Whose House is it? A letter to God’s people of the Ann Arbor CRC
Dear Brothers and Sisters in Christ,
I love you. That’s why I need to write you tonight, because I love you. I’m young by many standards, I haven’t even reached 40 but I’ve been with you for over one quarter of my life. We have woven our lives together in the last ten years and woven our commitment to Jesus together. You have made covenantal promises to my children and I have married your sons and daughters. You have trained me and my family in the faith and I have buried your fathers and mothers. Tonight I sit broken before you. But I need to speak with you. Please hear me out. This will be hard for some of you to read. It may make you angry. I’m sorry. I don’t delight in your anger. It may be too much and you may want to stop reading. Please don’t. I promise I will listen to you if you want to call or write or yell. I promise I will listen. I am not an expert. Seminary did not train me for this. I am feeling as much at a loss as many of you might be. Yet most of us do not know the pain of which I am about to write. As broken as I’ve been, it is nowhere close to the pain and brokenness that is erupting around this country. So, in humility, let’s walk the road together, knowing that God will hold us both as we move ahead.
The events of the past week have ruined me. I am a person of privilege and belong to a church of privilege. I watched from my home the murder of George Floyd. I watched and wept as an officer unmercifully put his knee on the neck of this man for almost 9 excruciating minutes. At one point I wanted to yell get up even though I knew the officer wasn’t going to, even as George Floyd struggled to communicate that he couldn’t breathe. This inspired acts of protest across the country. People wanted to know how this could happen again. Floyd’s death isn’t an isolated incident. It is an all too familiar pattern of police brutality and systemic racism in the United States. It points us to the fruit we are bearing as a society is the fruit that was sown four hundred years ago when slaves were brought onto this soil. The fruit that we are bearing now is a result of that sin. A few days later as the protests and unrest grew and swelled in our nation’s capital our president, Donald Trump, stood in front of St. John’s Episcopal Church in Washington D.C. He had a Bible and stated that military action may be needed to restore order in cities across the United States of America.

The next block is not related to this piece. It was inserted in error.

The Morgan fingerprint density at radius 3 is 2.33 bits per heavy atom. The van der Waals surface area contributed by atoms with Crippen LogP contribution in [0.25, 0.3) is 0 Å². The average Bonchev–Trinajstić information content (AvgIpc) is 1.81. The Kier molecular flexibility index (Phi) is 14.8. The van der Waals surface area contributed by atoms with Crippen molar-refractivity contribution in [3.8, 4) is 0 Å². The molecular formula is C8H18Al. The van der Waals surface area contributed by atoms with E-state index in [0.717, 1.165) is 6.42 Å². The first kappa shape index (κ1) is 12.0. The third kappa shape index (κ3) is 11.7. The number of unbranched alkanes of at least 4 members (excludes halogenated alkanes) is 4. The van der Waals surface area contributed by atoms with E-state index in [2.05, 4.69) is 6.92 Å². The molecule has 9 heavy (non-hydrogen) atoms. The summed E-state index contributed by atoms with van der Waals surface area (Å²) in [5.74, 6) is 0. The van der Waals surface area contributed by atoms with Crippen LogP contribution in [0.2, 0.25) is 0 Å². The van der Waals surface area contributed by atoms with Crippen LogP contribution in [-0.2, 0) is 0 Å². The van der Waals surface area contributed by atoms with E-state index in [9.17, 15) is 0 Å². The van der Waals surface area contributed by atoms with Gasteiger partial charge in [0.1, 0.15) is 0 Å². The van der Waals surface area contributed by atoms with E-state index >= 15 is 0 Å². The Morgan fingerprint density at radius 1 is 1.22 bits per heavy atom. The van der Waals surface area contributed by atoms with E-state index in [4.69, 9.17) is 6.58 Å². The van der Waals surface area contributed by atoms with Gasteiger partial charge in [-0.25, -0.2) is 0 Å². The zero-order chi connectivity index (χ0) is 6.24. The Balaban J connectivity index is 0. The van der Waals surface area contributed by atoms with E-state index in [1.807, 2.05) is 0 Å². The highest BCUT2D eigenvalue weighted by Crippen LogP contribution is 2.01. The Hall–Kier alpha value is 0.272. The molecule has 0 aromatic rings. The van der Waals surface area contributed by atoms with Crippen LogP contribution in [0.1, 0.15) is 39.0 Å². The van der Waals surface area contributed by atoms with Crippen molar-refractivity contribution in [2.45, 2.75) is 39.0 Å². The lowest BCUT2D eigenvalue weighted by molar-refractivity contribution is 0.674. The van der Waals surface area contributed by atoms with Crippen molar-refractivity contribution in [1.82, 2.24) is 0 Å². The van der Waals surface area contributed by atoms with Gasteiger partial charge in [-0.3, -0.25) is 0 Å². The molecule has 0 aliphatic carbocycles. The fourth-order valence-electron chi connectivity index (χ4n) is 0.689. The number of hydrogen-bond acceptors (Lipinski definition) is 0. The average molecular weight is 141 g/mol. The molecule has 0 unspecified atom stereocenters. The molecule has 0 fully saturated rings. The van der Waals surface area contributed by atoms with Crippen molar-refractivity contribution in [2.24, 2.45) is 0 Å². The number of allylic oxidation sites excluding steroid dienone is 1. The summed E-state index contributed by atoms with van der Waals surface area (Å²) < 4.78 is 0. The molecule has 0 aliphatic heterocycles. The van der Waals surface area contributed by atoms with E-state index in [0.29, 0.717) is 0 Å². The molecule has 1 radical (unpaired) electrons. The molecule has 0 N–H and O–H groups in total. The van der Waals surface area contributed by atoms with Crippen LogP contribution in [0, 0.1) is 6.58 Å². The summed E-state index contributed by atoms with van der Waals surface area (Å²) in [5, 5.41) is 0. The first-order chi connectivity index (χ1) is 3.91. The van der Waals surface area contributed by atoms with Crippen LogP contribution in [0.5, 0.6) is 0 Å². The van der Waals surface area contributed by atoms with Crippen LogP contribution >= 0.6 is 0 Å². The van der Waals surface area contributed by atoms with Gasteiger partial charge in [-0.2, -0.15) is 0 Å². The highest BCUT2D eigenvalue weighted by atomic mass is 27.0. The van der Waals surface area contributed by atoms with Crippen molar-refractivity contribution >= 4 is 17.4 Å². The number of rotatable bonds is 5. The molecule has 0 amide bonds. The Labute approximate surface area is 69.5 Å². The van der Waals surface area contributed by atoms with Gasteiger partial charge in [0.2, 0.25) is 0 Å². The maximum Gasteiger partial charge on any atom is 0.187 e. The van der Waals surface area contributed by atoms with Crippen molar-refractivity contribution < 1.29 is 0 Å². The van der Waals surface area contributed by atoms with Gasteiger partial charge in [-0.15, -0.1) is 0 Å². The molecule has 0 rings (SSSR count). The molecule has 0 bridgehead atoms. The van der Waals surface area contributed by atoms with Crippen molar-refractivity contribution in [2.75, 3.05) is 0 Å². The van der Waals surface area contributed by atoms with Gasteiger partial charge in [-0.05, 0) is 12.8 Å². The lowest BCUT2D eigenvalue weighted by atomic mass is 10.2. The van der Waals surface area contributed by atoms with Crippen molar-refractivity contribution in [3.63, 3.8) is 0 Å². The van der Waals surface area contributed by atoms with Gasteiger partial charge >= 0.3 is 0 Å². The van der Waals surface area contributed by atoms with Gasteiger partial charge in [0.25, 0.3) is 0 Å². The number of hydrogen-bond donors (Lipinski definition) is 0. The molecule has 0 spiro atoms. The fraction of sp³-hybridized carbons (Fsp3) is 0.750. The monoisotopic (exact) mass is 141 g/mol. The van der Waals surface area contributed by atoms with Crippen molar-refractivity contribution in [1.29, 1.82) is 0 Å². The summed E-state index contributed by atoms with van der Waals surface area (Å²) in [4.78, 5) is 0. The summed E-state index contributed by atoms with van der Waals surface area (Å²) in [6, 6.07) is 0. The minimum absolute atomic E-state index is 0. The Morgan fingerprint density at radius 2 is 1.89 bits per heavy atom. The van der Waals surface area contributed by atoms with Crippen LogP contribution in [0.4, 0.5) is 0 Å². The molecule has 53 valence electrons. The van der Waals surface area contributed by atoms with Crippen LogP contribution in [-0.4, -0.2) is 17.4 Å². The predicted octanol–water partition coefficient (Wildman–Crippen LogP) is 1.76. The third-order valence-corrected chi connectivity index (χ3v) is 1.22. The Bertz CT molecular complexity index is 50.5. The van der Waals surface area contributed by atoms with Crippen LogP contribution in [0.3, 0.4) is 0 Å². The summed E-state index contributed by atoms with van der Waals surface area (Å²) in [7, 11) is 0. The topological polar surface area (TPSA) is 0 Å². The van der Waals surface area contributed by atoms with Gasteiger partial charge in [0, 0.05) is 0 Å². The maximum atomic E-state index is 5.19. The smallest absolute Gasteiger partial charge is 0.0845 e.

I should have started with scripture. I’m a pastor so I honestly don’t know where else to begin. Jesus is my source, center and goal. So, I can think of no better place to start than a warning he offers to his disciples in the 7th chapter of the Gospel of Matthew.
“Beware of false prophets, who come to you in sheep’s clothing but inwardly are ravenous wolves. You will know them by their fruits. Are grapes gathered from thorns, or figs from thistles? In the same way, every good tree bears good fruit, but the bad tree bears bad fruit. A good tree cannot bear bad fruit, nor can a bad tree bear good fruit. Every tree that does not bear good fruit is cut down and thrown into the fire. Thus you will know them by their fruits,” (Matthew 7:15-20 NRSV).
This is the Word of the Lord.